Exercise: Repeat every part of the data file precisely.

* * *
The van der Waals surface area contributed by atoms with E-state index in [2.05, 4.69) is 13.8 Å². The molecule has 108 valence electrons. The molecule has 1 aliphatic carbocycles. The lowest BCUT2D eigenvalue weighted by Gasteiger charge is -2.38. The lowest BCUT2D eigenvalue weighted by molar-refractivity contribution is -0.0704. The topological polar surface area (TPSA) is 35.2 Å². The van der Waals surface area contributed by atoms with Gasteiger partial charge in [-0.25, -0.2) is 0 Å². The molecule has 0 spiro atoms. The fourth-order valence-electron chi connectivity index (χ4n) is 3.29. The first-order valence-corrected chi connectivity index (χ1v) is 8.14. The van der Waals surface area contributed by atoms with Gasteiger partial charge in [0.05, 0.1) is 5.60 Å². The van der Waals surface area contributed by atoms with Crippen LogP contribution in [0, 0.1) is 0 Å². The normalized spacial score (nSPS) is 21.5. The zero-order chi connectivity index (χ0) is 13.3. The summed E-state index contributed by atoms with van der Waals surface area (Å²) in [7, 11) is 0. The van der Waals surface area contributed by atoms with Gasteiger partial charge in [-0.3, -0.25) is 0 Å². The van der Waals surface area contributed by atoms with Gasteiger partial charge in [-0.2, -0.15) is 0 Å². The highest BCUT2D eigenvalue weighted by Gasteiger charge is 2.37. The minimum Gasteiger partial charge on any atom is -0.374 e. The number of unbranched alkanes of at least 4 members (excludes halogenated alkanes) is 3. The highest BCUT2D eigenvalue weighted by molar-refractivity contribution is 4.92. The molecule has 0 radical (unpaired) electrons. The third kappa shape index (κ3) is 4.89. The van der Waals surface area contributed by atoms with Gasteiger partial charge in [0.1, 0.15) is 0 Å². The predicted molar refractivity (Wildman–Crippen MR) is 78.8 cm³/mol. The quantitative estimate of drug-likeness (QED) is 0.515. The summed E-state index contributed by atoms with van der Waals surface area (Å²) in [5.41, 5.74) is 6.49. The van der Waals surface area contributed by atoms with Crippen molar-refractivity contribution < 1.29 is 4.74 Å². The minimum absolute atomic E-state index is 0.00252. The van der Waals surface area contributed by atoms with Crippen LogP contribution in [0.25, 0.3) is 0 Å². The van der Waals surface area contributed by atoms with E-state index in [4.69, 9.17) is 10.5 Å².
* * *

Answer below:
The van der Waals surface area contributed by atoms with E-state index in [2.05, 4.69) is 13.8 Å². The molecule has 108 valence electrons. The molecule has 1 aliphatic carbocycles. The lowest BCUT2D eigenvalue weighted by Gasteiger charge is -2.38. The lowest BCUT2D eigenvalue weighted by molar-refractivity contribution is -0.0704. The topological polar surface area (TPSA) is 35.2 Å². The van der Waals surface area contributed by atoms with Gasteiger partial charge in [-0.25, -0.2) is 0 Å². The molecule has 0 spiro atoms. The fourth-order valence-electron chi connectivity index (χ4n) is 3.29. The first-order valence-corrected chi connectivity index (χ1v) is 8.14. The van der Waals surface area contributed by atoms with Gasteiger partial charge in [0.05, 0.1) is 5.60 Å². The van der Waals surface area contributed by atoms with Crippen LogP contribution in [0, 0.1) is 0 Å². The normalized spacial score (nSPS) is 21.5. The zero-order chi connectivity index (χ0) is 13.3. The summed E-state index contributed by atoms with van der Waals surface area (Å²) in [7, 11) is 0. The van der Waals surface area contributed by atoms with Gasteiger partial charge in [-0.3, -0.25) is 0 Å². The van der Waals surface area contributed by atoms with Gasteiger partial charge in [-0.2, -0.15) is 0 Å². The highest BCUT2D eigenvalue weighted by Gasteiger charge is 2.37. The minimum Gasteiger partial charge on any atom is -0.374 e. The number of unbranched alkanes of at least 4 members (excludes halogenated alkanes) is 3. The highest BCUT2D eigenvalue weighted by molar-refractivity contribution is 4.92. The molecule has 0 radical (unpaired) electrons. The third kappa shape index (κ3) is 4.89. The van der Waals surface area contributed by atoms with Gasteiger partial charge in [0.1, 0.15) is 0 Å². The predicted molar refractivity (Wildman–Crippen MR) is 78.8 cm³/mol. The quantitative estimate of drug-likeness (QED) is 0.515. The summed E-state index contributed by atoms with van der Waals surface area (Å²) in [5.41, 5.74) is 6.49. The van der Waals surface area contributed by atoms with Crippen molar-refractivity contribution < 1.29 is 4.74 Å². The minimum absolute atomic E-state index is 0.00252. The van der Waals surface area contributed by atoms with Crippen LogP contribution in [0.25, 0.3) is 0 Å². The van der Waals surface area contributed by atoms with E-state index in [4.69, 9.17) is 10.5 Å².